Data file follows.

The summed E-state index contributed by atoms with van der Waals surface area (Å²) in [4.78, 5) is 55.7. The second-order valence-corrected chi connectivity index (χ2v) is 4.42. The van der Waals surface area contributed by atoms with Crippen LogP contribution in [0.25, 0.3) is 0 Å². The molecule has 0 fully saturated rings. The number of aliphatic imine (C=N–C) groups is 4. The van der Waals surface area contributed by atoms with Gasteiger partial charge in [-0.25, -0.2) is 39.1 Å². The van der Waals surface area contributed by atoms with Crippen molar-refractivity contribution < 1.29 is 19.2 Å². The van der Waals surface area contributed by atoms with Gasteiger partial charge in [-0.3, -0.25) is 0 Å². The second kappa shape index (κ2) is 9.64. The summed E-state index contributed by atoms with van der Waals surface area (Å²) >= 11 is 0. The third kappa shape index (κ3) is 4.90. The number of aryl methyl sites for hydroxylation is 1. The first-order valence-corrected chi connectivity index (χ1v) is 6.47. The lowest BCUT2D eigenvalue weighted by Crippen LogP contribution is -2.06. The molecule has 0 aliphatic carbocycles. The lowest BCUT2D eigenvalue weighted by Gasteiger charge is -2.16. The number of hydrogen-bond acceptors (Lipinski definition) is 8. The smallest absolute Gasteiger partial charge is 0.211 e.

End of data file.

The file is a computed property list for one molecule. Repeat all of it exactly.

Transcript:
The summed E-state index contributed by atoms with van der Waals surface area (Å²) in [4.78, 5) is 55.7. The second-order valence-corrected chi connectivity index (χ2v) is 4.42. The van der Waals surface area contributed by atoms with Crippen LogP contribution in [0.25, 0.3) is 0 Å². The molecule has 0 fully saturated rings. The number of aliphatic imine (C=N–C) groups is 4. The van der Waals surface area contributed by atoms with Gasteiger partial charge in [-0.25, -0.2) is 39.1 Å². The van der Waals surface area contributed by atoms with Crippen molar-refractivity contribution < 1.29 is 19.2 Å². The van der Waals surface area contributed by atoms with Gasteiger partial charge in [-0.3, -0.25) is 0 Å². The second kappa shape index (κ2) is 9.64. The summed E-state index contributed by atoms with van der Waals surface area (Å²) >= 11 is 0. The third kappa shape index (κ3) is 4.90. The number of aryl methyl sites for hydroxylation is 1. The first-order valence-corrected chi connectivity index (χ1v) is 6.47. The lowest BCUT2D eigenvalue weighted by Crippen LogP contribution is -2.06. The molecule has 0 aliphatic carbocycles. The lowest BCUT2D eigenvalue weighted by Gasteiger charge is -2.16. The number of hydrogen-bond acceptors (Lipinski definition) is 8. The smallest absolute Gasteiger partial charge is 0.211 e.